Conrod bearings can give trouble if oil changes are skimped. Check for a Vanos warning light: it could be an oil pressure issue involving the sump-tohead hose or the Vanos pump (£1600) rather than the Vanos unit. Throttle actuators can play up. Expect oil consumption of around one litre per 1000 miles. Check if the expensive main service is due and negotiate if so.

GEARBOX

SMG 3 gearbox, fitted to later cars, is more reliable than the SMG 2 but the single-clutch weak point remains. The clutch lasts about 50,000 miles. The ’box is clunky around town but should be clean and quick at speed. Early cars were recalled to replace the SMG pump.

REAR DIFFERENTIAL

It’s naturally noisy at low speeds and when turning but whining, grinding and clunking are not good. Check for a slight oil weep (£30 each for seals).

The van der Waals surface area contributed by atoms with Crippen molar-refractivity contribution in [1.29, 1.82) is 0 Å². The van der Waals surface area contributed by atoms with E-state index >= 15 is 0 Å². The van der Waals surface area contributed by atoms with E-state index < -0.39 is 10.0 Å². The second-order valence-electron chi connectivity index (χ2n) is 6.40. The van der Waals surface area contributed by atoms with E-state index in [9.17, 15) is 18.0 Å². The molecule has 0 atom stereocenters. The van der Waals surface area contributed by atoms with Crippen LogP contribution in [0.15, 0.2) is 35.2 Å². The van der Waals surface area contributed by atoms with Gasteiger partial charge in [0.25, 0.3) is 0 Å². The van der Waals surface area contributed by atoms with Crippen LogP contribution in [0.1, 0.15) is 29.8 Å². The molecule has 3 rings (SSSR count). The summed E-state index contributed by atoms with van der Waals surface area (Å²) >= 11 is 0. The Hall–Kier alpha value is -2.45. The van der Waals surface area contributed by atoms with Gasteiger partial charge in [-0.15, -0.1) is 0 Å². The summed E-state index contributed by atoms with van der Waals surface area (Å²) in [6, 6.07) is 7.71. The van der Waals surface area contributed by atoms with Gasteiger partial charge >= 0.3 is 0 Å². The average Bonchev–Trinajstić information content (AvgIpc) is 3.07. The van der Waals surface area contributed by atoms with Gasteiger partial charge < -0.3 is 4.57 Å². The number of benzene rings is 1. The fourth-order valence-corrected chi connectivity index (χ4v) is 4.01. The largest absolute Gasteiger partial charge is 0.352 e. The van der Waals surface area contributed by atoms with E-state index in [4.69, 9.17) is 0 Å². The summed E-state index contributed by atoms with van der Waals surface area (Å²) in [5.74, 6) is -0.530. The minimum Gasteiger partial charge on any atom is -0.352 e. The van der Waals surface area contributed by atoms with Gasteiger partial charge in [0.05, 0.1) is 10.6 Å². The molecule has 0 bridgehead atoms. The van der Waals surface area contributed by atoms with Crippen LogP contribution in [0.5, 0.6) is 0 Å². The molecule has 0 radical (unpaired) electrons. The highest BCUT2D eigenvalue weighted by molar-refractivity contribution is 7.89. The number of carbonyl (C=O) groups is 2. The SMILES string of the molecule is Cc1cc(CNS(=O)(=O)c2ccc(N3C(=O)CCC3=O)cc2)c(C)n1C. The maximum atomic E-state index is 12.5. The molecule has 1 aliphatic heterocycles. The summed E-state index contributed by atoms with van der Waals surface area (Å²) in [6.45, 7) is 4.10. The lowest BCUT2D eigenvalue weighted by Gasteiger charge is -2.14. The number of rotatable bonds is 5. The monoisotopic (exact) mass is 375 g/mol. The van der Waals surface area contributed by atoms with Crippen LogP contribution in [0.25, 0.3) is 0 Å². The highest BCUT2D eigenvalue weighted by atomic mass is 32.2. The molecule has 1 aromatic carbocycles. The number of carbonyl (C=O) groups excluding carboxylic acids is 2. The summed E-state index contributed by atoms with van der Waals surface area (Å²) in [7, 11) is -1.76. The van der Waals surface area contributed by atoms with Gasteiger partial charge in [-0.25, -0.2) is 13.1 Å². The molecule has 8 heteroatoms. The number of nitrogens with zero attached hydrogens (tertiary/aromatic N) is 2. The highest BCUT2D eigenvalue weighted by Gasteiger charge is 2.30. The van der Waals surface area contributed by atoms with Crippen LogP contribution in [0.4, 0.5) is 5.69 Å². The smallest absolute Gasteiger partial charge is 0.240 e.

BRAKES

Expect around 30k miles from discs. If the disc has a lip, replace. A brake fluid change is needed every two years.

STEERING AND SUSPENSION

Generally tough but feel for steering column vibration or knocking, which points to worn control arms. The optional EDC suspension is reliable but a damper is £600 if it goes wrong.

IDRIVE CONTROLLER

If the system freezes on the BMW logo start-up page, suspect the harddrive. Budget £700 for an exchange system or have the ECU and computers updated with the latest software.

Also worth knowing...

BMW has issued two technical bulletins (grinding noises from the rear diff when cornering at low speeds, and preventative maintenance for the sunroof). Safety recalls include one issued in September 2013 for a faulty fuel filter heater that could cause a fire.

BMW M5 prices - how much to spend?

£11,000-£12,995

Early 2005-2008 cars with more than 100k miles but full service history (fsh) and major new parts.

£13,000-£14,995

Circa 100k-mile 2005-2007 fsh cars.

£15,000-£16,995

Cars on 05-08-plates at 70k-90k miles.

£17,000- £18,495